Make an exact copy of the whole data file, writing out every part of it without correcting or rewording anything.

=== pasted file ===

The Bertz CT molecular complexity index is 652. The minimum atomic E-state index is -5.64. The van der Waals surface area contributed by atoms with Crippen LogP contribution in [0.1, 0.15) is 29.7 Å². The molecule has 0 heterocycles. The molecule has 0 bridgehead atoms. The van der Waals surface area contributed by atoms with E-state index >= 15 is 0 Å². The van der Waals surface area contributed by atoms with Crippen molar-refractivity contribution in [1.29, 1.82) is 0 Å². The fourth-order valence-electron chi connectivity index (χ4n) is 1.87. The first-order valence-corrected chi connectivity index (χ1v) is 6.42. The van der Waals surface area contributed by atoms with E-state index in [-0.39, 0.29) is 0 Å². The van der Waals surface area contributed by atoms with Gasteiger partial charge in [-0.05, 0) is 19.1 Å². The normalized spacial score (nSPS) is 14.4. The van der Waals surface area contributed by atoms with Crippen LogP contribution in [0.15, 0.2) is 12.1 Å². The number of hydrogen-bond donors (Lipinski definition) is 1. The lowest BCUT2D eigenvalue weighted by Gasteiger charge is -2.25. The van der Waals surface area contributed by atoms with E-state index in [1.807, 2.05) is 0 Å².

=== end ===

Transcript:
The Bertz CT molecular complexity index is 652. The minimum atomic E-state index is -5.64. The van der Waals surface area contributed by atoms with Crippen LogP contribution in [0.1, 0.15) is 29.7 Å². The molecule has 0 heterocycles. The molecule has 0 bridgehead atoms. The van der Waals surface area contributed by atoms with E-state index >= 15 is 0 Å². The van der Waals surface area contributed by atoms with Crippen molar-refractivity contribution in [1.29, 1.82) is 0 Å². The fourth-order valence-electron chi connectivity index (χ4n) is 1.87. The first-order valence-corrected chi connectivity index (χ1v) is 6.42. The van der Waals surface area contributed by atoms with E-state index in [-0.39, 0.29) is 0 Å². The van der Waals surface area contributed by atoms with Gasteiger partial charge in [-0.05, 0) is 19.1 Å². The normalized spacial score (nSPS) is 14.4. The van der Waals surface area contributed by atoms with Crippen LogP contribution in [0.15, 0.2) is 12.1 Å². The number of hydrogen-bond donors (Lipinski definition) is 1. The lowest BCUT2D eigenvalue weighted by Gasteiger charge is -2.25. The van der Waals surface area contributed by atoms with E-state index in [1.807, 2.05) is 0 Å².